Lockdown policies are having significant impacts on 1.6 billion informal workers worldwide. The different effects of Covid-19 responses on informal and formal sector workers is a massive issue for Indonesia, where more than half of the workforce works in the informal se...
Has the military’s role in countering the pandemic altered the balance of civil-military relations? Dr Dave McRae explores this issue and more with Dr Evan Laksmana in Talking Indonesia.
What did ‘large scale social distancing’ (PSBB) look like in Indonesia’s cities? As public space opens up again, how will Indonesia’s urban dwellers respond? Dr Jemma Purdey chats to Dr Amanda Achmadi in this podcast.
Can Indonesia hold elections for regional heads in December without leading to a spike in Covid-19 infections, or opening the floodgates to vote buying? Dr Mada Sukmajati examines the risks.
In Talking Indonesia this week, Dr Dirk Tomsa chats to Associate Professor Sharyn Graham Davies, Najmah, and Yeni about the community initiatives attempting to control the spread of coronavirus.
What impact has the Covid-19 pandemic had on mental health in Indonesia? In a special ‘Policy in Focus’ episode of Talking Indonesia, Dr Dave McRae speaks to Dr Wayan Suriastini about a recent survey on anxiety and depression during the Covid-19 crisis.
Why are Indonesia’s case numbers of Covid-19 lower than early modelling predicted? Is testing adequate? What does the future hold, now that restrictions are being lifted? Dr Jemma Purdey discusses these issues and more with Dr Pandu Riono in Talking Indonesia.
Freelance workers in the creative industry are already vulnerable to exploitation. Fathimah Fildzah Izzati writes that many are suffering because of the Covid-19 pandemic, and the government has shown little interest in helping them.
What can Indonesia do to mitigate the spread of Covid-19 while also minimising the damage to the economy? Dr Charlotte Setijadi discusses this and more with Dr Puspa Delima Amri in the latest episode of Talking Indonesia.
What explains the vastly different tone in foreign and Indonesian reporting on the Indonesian government’s response to Covid-19? Dr Dirk Tomsa explores the issue with two journalists, Febriana Firdaus and Max Walden.
The annual mass exodus that occurs at the end of Ramadan could be disastrous for the spread of Covid-19. Dimas Budi Prasetyo and Lury Sofyan that if the government had provided clear and direct messaging, more Indonesians might have changed their behaviour.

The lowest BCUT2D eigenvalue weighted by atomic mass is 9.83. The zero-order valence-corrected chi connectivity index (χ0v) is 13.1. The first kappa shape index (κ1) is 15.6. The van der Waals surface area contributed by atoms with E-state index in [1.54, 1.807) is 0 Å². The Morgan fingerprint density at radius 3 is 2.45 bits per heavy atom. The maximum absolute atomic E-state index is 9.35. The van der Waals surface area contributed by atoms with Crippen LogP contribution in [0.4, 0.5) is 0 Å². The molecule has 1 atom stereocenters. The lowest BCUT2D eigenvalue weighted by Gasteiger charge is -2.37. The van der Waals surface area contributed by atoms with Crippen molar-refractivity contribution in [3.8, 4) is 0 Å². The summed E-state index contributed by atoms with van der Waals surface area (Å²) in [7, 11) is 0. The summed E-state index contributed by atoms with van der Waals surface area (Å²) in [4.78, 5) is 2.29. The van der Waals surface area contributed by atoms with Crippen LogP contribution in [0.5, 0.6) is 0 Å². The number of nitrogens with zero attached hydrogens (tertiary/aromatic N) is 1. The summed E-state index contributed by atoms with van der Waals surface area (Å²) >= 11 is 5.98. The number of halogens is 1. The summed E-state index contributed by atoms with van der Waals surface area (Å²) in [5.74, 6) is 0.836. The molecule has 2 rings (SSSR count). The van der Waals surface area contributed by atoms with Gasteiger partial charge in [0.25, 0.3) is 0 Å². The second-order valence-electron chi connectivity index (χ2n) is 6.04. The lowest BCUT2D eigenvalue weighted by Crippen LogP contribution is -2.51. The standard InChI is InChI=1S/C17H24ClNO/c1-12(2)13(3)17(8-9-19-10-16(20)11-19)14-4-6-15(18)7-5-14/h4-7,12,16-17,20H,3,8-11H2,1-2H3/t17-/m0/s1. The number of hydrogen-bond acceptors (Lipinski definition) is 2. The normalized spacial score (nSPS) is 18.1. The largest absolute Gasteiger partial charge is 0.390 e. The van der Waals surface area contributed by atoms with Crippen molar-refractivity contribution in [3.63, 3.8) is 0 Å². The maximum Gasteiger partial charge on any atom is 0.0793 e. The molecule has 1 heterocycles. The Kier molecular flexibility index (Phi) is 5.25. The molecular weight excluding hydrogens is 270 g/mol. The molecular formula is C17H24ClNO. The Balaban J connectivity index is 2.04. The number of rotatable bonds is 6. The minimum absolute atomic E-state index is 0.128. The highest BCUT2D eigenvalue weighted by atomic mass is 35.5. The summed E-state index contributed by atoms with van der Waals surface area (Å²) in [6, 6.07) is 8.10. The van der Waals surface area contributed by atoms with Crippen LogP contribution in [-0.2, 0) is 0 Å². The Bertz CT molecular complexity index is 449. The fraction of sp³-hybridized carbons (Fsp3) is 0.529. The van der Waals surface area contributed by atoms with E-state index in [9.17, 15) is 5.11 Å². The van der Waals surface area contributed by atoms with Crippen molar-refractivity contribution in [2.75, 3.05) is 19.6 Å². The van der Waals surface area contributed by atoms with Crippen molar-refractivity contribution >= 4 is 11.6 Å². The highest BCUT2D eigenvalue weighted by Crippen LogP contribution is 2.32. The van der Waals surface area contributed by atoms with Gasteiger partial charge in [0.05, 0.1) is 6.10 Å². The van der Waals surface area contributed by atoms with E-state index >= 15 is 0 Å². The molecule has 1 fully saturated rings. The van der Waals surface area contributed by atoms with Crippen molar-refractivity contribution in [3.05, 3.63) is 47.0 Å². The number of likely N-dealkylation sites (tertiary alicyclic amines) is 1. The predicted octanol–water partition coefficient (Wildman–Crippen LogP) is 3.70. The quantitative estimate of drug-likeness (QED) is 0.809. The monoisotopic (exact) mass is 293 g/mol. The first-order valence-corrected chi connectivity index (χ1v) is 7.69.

Political and business elites are exploiting the Covid-19 crisis to further increase their power and material resources, write Rafiqa Qurrata A’yun and Abdil Mughis Mudhoffir.
Dissatisfied with the official response to Covid-19, a group of business workers are pursuing a class action lawsuit against the government. The case shows the public are willing to hold those in power accountable, writes Laras Susanti.
As the economic impacts of the Covid-19 pandemic begin to take their toll on Indonesia’s poor and vulnerable, what is the government doing to assist these groups? Dr Jemma Purdey chats to Athia Yumna in the latest episode of Talking Indonesia.
Muhammad Afif Qoyim writes that social restrictions are having profound social and economic consequences for poor and marginalised residents of Jakarta, such as the fishing community of Kali Adem.
Constant reporting on the potential for “disaster” has failed to acknowledge that many of the factors that amplify the risks of Covid-19 for the Indonesian population are structural, writes Associate Professor Linda Rae Bennett.
Policy in Focus. Islamic boarding schools are among the worst affected by the pandemic, writes Professor Jamhari Makruf.
Vice President Ma’ruf Amin has been conspicuously absent from efforts to respond to the Covid-19 pandemic. Dr Daniel Peterson looks at what he has been up to.
Balawyn Jones writes that as the Covid-19 pandemic intensifies in Indonesia, domestic violence is emerging as a parallel public health crisis.
It is overly simplistic to label those who defy recommendations on physical distancing to worship at mosques, churches and temples as radicals or extremists, writes Dr Nadirsyah Hosen.